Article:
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Little Money Street: In Search of Gypsies and Their Music in the South of France (Vintage Departures)by Fernanda Eberstadt
Synopses & Reviews
From the author of four novels comes this remarkable book, both impassioned and humorous, about the Gypsies of southwestern France--their habits, their haunts, and their haunting music.
In 1998, Fernanda Eberstadt, her husband, and their two small children moved from New York to an area outside Perpignan, a city set on a series of bluffs overlooking the river Tet, with one of the largest Gypsy populations in Western Europe. Always fascinated with Gypsy music, Eberstadt became obsessed with the local Gypsy rumba, and with a Perpignan band called Tekameli, perhaps the greatest Gypsy band between Barcelona and Budapest. After eighteen futile months of trying to make contact, she was at last invited into the home of Tekameli's lead singer, Moise Espinas, and into the closed world of the Gypsies.
Here she found a jealously guarded culture--a society made, in part, of lawlessness and defiance of non-Gypsy norms--that nonetheless made room for her, a privileged American in a Mediterranean underworld. As her relationship with the Espinas family changed over the years from mutual bafflement to a deep-rooted friendship, Eberstadt found herself a part of Gypsy life, moving about in a large group whose core included Moise, his wife, her sister, and their children--at cockfights, in storefront churches, at malls, in their homes, and at their rehearsals, discovering lives lived between biblical laws and strip-mall consumerism--and always accompanied by the intense and infectious beat of their heart-stopping music.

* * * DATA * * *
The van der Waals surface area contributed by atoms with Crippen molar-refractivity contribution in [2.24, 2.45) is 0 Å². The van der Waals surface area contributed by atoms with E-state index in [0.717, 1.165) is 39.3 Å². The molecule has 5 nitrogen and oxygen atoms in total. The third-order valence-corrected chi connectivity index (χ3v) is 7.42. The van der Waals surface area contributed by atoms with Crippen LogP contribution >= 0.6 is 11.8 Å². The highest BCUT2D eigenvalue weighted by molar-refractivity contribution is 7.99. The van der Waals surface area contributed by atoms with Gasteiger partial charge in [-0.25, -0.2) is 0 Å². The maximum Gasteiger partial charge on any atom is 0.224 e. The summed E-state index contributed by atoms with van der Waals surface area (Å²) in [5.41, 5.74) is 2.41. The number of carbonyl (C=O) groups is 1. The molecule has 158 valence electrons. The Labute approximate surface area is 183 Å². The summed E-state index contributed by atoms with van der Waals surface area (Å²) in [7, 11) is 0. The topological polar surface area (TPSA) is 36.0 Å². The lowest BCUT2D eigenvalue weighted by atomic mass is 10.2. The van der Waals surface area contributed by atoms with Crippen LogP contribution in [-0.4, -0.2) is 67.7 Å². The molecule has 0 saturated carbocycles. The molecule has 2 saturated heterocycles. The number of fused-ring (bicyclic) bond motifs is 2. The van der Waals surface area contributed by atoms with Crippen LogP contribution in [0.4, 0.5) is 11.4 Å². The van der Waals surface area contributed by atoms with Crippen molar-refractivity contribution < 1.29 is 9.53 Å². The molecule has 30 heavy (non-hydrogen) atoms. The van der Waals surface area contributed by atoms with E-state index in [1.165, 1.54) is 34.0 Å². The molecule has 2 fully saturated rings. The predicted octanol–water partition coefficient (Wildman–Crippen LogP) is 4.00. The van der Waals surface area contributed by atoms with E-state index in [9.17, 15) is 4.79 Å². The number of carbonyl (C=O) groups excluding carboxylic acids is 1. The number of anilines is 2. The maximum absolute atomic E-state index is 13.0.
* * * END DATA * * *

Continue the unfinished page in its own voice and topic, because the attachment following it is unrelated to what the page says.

Little Money Street is a spellbinding story of the Gypsies and the little-known landscape in France they have called home for centuries, and of one woman'sextraordinary journey among them.
In 1998, Fernanda Eberstadt, her husband, and their two small children moved from New York to an area outside Perpignan, France — a city with one of the largest Gypsy populations in Western Europe. Here she found a jealously guarded culture, a society made, in part, of lawlessness and defiance of non-Gypsy norms; and she met MoÏse Espinas, the lead singer of the Gypsy band, Tekameli.
As her relationship with the Espinas family developed over the years, progressing from mutual bafflement to a deep-rooted friendship, Eberstadt found herself a part of the captivating Gypsy life-a life rich with tradition and culture, but slowly being consumed by the modern world.
About the Author
Fernanda Eberstadt is the author of four novels: The Furies, When the Sons of Heaven Meet the Daughters of the Earth, Low Tide, and Isaac and
His Devils. She graduated from Brearley in New York City and from Magdalen College, Oxford. She lives in France with her husband and two children.
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